• Pierluigi Mancarella (University of Melbourne / The University of Manchester, Australia / UK)
  • Michal Wierzbowski (Lodz University of Technology, Poland)
  • Matthias Berger (IIASA, Singapore ETH Centre, Luxemburg/Switzerland)
  • Ana Cigarán Romero (50 Hertz, Germany)

Key questions addressed:

  • Will we still need a power grid? What could this grid look like technology-wise, how do we redefine its role and who will still pay for it?
  • Will we still need  power engineers? How do we integrate the move towards multi-energy systems and data and ICT in the curriculum and is the technical community ready for this challenge?
  • How to ensure the synergies? How do we facilitate the interactions between different forms of energy and what will be the influence of the electrification of our energy system?
  • How to plan for the future? What future do we plan for and how do we account for varying challenges across different regions? How can we integrate energy system planning with our technical know-how?


Understanding system resilience in critical infrastructures

Friday 29 September 2017, Aula Magna, 11:20-13:00


Rodrigo Moreno, University of Chile & Imperial College London (Curriculum Vitae)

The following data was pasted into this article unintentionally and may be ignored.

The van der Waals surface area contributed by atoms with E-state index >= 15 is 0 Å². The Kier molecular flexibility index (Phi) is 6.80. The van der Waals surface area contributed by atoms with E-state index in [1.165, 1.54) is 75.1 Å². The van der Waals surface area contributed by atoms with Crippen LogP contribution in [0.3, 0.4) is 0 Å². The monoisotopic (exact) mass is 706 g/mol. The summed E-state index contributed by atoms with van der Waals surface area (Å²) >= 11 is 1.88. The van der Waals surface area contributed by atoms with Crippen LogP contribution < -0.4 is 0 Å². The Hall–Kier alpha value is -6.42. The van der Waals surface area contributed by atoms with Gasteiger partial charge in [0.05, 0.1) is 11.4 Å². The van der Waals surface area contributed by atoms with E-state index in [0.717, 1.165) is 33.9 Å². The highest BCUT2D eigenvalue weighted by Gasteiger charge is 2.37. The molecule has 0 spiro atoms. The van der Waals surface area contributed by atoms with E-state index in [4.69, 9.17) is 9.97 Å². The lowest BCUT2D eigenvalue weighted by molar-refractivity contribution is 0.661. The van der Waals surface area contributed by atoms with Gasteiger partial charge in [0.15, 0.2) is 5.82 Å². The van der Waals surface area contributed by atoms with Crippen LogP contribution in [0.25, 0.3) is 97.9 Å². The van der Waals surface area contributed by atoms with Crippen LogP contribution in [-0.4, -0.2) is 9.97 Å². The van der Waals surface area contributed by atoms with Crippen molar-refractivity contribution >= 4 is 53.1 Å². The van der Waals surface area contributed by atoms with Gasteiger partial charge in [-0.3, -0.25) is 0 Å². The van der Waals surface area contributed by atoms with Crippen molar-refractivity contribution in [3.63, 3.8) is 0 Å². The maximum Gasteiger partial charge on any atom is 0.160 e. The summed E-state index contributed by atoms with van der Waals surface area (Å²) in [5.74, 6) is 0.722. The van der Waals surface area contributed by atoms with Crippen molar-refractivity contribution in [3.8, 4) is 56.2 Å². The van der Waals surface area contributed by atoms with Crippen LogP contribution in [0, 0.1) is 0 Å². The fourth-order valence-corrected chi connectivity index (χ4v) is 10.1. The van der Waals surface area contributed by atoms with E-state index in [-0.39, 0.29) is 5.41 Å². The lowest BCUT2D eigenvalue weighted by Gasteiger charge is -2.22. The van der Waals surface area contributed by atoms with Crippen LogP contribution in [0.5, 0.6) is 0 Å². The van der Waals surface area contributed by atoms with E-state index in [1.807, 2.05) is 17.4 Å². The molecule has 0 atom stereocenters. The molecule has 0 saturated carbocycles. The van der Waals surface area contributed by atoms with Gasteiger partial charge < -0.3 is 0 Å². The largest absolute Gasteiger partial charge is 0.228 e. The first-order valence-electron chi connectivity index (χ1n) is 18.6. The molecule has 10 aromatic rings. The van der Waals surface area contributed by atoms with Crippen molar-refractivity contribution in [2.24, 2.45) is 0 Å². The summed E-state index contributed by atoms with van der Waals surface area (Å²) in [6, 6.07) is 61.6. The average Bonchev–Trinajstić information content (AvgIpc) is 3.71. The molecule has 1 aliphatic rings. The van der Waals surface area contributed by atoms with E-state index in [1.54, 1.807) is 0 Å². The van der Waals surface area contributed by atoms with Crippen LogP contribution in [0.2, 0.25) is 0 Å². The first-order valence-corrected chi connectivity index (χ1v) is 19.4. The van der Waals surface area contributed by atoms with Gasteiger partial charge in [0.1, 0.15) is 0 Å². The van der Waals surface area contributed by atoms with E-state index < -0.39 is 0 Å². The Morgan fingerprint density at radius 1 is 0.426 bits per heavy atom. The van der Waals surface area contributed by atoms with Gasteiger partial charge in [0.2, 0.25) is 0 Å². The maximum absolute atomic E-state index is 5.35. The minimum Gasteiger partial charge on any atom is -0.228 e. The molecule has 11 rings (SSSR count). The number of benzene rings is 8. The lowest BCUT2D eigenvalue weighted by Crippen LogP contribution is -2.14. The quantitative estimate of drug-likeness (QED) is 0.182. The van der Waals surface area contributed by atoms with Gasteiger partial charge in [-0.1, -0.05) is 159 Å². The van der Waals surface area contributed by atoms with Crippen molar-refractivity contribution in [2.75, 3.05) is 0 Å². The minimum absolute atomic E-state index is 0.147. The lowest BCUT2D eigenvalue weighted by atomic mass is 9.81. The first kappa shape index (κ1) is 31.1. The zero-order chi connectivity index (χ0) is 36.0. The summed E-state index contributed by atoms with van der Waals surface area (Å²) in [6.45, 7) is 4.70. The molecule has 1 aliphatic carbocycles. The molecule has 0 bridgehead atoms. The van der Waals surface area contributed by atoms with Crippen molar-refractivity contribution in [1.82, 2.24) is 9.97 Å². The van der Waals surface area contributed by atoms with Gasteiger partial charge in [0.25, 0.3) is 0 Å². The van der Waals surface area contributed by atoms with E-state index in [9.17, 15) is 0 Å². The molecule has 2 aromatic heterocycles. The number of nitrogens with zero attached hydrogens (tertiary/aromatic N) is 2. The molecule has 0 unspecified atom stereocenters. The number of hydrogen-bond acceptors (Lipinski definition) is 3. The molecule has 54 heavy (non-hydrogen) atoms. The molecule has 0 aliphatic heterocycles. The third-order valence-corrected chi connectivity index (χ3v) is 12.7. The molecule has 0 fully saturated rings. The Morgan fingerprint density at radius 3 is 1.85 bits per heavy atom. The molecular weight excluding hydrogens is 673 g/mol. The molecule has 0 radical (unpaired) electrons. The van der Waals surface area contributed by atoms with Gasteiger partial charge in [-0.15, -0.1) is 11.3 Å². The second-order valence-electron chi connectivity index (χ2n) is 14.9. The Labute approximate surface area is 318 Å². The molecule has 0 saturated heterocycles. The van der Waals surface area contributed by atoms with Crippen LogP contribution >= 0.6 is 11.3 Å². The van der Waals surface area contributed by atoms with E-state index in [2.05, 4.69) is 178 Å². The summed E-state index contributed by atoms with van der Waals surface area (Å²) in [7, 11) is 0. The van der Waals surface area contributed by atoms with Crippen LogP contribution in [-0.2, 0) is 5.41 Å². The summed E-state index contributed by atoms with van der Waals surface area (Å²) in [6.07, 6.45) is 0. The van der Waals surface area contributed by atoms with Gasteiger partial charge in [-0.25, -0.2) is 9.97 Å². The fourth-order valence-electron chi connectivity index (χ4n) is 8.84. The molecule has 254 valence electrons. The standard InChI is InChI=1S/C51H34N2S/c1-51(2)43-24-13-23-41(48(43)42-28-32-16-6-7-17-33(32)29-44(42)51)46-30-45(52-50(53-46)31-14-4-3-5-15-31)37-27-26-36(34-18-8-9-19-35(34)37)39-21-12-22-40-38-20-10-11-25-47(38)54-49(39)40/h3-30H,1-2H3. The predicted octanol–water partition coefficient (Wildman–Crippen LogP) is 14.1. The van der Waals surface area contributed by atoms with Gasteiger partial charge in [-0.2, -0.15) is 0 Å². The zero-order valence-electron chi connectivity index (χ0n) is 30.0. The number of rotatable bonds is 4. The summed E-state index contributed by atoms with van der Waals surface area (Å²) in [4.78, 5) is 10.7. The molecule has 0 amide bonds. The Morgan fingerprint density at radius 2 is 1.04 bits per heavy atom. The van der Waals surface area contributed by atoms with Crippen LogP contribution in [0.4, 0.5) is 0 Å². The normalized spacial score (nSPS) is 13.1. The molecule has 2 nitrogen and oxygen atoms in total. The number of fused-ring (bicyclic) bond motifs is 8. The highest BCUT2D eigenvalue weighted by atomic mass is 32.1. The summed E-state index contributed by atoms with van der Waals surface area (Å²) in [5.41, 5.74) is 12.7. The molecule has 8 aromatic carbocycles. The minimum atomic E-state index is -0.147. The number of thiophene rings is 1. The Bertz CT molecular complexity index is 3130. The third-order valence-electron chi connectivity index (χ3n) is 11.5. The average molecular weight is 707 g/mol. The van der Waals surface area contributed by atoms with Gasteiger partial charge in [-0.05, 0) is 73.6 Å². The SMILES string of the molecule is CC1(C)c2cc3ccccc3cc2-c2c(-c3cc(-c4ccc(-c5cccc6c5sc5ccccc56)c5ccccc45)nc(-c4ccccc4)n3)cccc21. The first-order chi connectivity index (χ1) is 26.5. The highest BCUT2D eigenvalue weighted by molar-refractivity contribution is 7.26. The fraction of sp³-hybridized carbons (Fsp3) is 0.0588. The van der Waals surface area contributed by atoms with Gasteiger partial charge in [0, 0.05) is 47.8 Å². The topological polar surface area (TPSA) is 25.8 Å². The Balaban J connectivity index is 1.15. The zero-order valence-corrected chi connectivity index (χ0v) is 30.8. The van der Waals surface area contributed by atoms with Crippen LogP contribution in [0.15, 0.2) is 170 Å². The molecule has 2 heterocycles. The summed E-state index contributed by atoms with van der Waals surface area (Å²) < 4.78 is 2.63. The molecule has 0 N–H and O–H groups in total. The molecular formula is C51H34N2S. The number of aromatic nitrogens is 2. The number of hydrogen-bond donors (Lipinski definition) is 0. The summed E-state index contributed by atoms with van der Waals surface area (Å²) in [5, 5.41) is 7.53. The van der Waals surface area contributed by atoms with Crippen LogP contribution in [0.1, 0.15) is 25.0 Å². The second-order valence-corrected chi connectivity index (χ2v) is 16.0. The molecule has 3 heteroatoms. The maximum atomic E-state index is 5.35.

Pierluigi Mancarella, The University of Melbourne & The University of Manchester (Curriculum Vitae)


  • Pierluigi Mancarella, The University of Melbourne & The University of Manchester
  • Mathaios Panteli, The University of Manchester
  • Rodrigo Moreno, University of Chile & Imperial College London
  • Jenny Moreno, The University of Manchester
  • Enrico Maria Carlini, TERNA
  • Corrado Gadaleta, TERNA
  • Niccolo’ Santino Tolu, TERNA
  • Paolo Visca, Ordine degli Ingegneri della Provincia di Torino

Key questions addressed:

  • What is resilience in power networks and why now?
  • How to measure resilience?
  • How to make resilient decisions in network planning?
  • How to include societal aspects of resilience?
  • What are the current practices in industry?